[0007] The prior art such as found in U.S. Pat. No. 5,217,455 and 5,290,273,both issued to Oon T. Tan disclose Q-switched Alexandrite laser arrangements for the treatment of tattoos. Such treatment utilizes a single pulse of laser radiation to a chosen site, with multiple treatments applied over a period of weeks and/or months.

[0008] It is an object of the present invention to provide a method and apparatus for the treatment for pigmented lesions and tattoos which is an improvement over the prior art.

[0009] It is a further object of the present invention to provide a Q-Switched laser having improved output pulses and output energy for the treatment of lesions and tattoos than does the prior art.

[0010] It is still a further object of the present invention, to provide a Q-Switched laser which permits larger spot sizes at high repetition rate for treatment for lesions and tattoos than does the prior art.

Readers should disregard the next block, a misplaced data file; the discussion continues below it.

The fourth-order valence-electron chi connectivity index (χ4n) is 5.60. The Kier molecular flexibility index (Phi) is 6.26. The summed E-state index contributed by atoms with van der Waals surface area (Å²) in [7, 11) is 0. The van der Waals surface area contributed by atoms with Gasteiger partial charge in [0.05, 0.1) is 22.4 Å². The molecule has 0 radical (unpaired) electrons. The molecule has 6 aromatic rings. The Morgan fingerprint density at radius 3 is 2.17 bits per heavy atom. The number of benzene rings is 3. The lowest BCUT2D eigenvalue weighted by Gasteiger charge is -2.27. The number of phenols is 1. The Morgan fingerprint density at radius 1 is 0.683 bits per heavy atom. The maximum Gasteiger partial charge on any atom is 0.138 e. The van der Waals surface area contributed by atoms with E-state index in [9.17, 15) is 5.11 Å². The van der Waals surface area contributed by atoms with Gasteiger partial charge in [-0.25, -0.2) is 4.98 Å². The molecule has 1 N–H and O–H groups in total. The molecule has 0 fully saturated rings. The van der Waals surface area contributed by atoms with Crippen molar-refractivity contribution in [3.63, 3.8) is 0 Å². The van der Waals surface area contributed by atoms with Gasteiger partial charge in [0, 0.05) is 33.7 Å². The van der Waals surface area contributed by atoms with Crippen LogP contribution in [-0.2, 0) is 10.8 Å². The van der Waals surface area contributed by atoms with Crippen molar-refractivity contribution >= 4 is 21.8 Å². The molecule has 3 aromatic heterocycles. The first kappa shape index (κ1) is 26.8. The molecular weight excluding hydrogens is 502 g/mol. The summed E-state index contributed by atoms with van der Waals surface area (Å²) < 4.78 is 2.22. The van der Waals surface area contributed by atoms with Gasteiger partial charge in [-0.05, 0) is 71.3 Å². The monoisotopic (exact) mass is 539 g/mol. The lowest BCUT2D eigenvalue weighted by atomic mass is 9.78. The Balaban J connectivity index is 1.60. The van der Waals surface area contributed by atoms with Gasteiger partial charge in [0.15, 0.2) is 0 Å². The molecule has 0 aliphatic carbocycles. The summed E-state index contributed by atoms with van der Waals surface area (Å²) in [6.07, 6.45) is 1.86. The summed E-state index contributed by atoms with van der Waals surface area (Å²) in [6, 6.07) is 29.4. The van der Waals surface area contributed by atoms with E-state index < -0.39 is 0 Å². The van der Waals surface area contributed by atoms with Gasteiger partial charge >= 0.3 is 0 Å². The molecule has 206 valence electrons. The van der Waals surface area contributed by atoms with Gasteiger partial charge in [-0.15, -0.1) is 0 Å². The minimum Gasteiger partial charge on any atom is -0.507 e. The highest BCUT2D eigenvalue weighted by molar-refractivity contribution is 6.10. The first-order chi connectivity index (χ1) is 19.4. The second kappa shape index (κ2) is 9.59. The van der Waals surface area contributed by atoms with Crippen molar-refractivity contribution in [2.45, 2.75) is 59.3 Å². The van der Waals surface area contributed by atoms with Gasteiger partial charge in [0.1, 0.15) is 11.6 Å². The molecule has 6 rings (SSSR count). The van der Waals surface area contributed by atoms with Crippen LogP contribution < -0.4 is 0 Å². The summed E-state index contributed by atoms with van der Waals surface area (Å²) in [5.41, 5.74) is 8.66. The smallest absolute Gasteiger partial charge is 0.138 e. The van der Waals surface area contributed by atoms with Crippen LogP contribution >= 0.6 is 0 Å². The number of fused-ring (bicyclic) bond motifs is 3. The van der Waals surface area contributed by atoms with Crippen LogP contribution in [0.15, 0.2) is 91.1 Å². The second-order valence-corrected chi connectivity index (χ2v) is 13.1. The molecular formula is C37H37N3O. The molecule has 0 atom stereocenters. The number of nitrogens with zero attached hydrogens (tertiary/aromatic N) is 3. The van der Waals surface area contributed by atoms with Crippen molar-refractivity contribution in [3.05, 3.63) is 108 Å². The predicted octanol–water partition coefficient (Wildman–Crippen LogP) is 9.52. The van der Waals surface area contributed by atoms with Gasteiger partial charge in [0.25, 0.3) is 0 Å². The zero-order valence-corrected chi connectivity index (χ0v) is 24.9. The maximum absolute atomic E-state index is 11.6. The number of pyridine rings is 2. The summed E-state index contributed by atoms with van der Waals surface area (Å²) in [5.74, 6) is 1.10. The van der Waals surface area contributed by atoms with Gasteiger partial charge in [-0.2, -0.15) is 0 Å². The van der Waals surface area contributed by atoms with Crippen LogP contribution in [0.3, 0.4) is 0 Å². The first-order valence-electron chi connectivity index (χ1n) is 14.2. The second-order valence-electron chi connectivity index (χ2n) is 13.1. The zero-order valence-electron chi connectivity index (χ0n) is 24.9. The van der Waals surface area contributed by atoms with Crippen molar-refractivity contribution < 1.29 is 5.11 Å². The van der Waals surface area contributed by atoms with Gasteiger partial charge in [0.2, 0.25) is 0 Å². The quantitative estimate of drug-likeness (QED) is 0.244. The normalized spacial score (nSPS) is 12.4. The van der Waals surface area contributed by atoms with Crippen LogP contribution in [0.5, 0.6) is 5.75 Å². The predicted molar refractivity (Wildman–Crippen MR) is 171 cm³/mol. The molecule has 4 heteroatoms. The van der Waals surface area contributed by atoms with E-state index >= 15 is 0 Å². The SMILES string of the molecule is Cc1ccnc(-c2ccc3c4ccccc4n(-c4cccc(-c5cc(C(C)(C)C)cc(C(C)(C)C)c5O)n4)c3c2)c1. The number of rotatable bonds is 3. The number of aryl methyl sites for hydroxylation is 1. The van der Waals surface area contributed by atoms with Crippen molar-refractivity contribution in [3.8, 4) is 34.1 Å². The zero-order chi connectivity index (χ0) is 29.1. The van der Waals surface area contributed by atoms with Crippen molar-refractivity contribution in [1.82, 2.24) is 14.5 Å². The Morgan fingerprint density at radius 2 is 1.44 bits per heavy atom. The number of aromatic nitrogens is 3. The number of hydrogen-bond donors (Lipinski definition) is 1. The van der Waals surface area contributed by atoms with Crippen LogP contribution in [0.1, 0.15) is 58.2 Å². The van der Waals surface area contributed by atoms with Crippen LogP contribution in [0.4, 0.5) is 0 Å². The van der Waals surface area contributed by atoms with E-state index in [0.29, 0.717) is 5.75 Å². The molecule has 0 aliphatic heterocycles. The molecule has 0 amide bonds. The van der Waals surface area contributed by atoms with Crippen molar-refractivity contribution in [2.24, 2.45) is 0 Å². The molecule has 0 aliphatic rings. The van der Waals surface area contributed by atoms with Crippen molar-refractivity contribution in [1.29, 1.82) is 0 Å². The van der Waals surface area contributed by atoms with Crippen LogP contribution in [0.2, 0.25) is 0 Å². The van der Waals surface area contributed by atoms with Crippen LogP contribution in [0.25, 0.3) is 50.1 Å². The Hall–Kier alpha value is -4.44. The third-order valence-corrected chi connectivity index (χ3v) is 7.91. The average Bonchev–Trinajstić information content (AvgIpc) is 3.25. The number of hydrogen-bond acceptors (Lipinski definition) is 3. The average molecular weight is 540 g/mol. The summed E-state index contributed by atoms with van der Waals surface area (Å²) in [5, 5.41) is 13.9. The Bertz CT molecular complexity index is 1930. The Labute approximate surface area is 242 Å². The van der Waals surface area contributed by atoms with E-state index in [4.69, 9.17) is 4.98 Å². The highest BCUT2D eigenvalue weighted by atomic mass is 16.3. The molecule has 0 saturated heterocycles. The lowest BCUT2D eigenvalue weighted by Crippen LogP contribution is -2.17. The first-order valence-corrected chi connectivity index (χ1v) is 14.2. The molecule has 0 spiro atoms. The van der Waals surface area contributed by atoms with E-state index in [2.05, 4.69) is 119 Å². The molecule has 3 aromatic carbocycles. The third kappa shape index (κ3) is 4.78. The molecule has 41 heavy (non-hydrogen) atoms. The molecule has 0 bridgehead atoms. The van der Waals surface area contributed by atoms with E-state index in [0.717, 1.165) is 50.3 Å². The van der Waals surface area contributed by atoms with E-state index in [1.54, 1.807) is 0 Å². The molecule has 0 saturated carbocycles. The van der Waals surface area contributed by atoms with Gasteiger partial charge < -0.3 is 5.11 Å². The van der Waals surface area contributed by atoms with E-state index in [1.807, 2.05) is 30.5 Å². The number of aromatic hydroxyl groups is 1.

[0011] It is still yet a further object of the present invention to provide a Q-Switched laser which minimizes the overall treatment time necessary for lesions and tattoos.

[0012] It is still yet a further object of the present invention to provide a Q-Switched laser arrangement which will minimize the number of treatments necessary for lesions and tattoos.

Brief Summary of the Invention